Oita (Oita-shi) is the principal port and the capital city of Japan's Oita Prefecture (Kyushu Island) with population around 480,000. The Prefecture's total population is around 1,114 million. Oita-shi is bordered by five other large cities - Beppu-shi (northwest, Prefecture's principal cruise port), Yufu-shi (west), Taketa-shi (southwest), Bungo-ono-shi (south) and Usuki-shi (southeast). In 2005, Oita-shi was further expanded via a merger with the neighboring towns Notsuharu (pop ~5,000) and Saganoseki (pop ~13,000).
Port Oita (locode JPOIT) serves mainly cargo ships as well as ferries linking to Honshu Island (Kansai/Kinki region) and Shikoku Island. The city is connected via railways (Oita-eki/central train station) serving three JR Kyushu-operated lines - Nippo-honsen (Kitakyushu Fukuoka-Kagoshima), Kyudai-honsen (aka Yufu Kogen/Kurume Fukuoka - Oita), Hohi-honsen (Kumamoto-Oita). Aru Ressha (2015-launched, 2-car luxury excursion train/aka Sweets Train) interconnects Oita with Hita (daily roundtrips during summer/April thru September).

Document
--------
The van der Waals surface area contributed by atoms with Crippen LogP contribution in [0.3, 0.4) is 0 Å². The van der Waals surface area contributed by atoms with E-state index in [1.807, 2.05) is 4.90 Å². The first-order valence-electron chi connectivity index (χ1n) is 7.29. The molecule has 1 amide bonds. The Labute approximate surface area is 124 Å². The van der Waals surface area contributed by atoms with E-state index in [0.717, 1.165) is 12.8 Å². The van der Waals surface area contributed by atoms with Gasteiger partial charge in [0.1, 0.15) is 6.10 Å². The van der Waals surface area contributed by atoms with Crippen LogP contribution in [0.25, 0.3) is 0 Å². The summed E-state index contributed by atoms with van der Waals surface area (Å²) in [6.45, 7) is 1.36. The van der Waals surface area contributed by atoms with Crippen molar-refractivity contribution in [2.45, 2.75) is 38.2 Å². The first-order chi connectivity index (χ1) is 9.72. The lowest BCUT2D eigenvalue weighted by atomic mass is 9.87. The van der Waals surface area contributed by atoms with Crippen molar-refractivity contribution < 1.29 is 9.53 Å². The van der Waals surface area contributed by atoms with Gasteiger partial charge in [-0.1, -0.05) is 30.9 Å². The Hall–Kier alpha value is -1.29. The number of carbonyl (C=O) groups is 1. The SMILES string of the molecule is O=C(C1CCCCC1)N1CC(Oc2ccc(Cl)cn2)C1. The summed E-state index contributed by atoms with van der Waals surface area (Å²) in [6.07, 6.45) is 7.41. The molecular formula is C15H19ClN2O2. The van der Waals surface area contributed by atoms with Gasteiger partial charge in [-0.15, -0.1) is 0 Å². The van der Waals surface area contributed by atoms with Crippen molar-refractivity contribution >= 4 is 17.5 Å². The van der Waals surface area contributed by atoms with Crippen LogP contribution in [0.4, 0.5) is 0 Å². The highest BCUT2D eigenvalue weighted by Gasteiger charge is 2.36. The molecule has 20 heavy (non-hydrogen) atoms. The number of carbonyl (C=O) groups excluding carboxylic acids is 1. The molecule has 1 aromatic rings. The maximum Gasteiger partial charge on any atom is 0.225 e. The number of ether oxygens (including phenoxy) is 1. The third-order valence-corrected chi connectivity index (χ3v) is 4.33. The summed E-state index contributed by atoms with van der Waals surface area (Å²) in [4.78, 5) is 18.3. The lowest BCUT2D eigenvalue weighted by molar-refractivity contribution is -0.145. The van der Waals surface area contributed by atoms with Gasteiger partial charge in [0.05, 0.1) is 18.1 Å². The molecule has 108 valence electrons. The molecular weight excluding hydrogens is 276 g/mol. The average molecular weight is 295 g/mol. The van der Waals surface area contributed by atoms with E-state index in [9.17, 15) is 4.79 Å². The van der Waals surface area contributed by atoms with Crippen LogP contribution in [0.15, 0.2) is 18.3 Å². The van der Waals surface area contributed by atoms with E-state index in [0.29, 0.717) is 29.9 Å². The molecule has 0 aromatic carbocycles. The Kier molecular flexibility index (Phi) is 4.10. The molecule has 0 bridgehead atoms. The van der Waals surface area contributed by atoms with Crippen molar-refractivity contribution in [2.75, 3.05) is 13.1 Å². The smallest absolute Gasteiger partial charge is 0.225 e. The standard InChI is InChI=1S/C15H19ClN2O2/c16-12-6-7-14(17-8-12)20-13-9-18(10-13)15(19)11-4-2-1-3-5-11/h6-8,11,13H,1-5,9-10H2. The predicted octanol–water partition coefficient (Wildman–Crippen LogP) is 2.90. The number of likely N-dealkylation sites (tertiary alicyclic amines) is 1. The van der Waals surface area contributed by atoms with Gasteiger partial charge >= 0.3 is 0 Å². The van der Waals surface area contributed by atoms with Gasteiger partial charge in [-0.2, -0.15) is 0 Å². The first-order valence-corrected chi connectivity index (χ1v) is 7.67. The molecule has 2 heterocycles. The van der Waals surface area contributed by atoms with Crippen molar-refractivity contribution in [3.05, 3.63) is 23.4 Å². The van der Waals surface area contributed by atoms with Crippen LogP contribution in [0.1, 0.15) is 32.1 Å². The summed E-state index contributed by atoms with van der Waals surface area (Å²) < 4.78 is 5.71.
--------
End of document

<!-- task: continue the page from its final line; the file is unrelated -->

Oita Airport (in Kunisaki-shi) serves regularly scheduled domestic flights (by All Nippon Airways, Japan Airlines, Jetstar Japan, Peach Aviation) linking to Tokyo (airports Haneda and Narita), Osaka (Itami), Nagoya (Chubu Centrair)
Popular landmarks, tourist attractions and activities in the Oita City and its vicinities include the Takasaki Mountain (famous for its macaque monkeys), Takasaki-yama (nature park), Umi Tamago (aquarium), Showa Denko Dome (aka Kyushu Oil Dome/Oita Bank Dome, 40,000-seat football stadium), large shopping malls and department stores, traditional fish and seafood delicacies, seaside villages and towns (with geothermal springs).
In the 7th century, Oita (then named Funai) became the capital of the Province Bungo-no-kuni. During the 15th-16th centuries, Funai (under the Otomo clan) developed as a major seaport serving the shipping trade with China and Portugal. In the 20th century, here were built large production plants for electronics (including by Toshiba and Canon).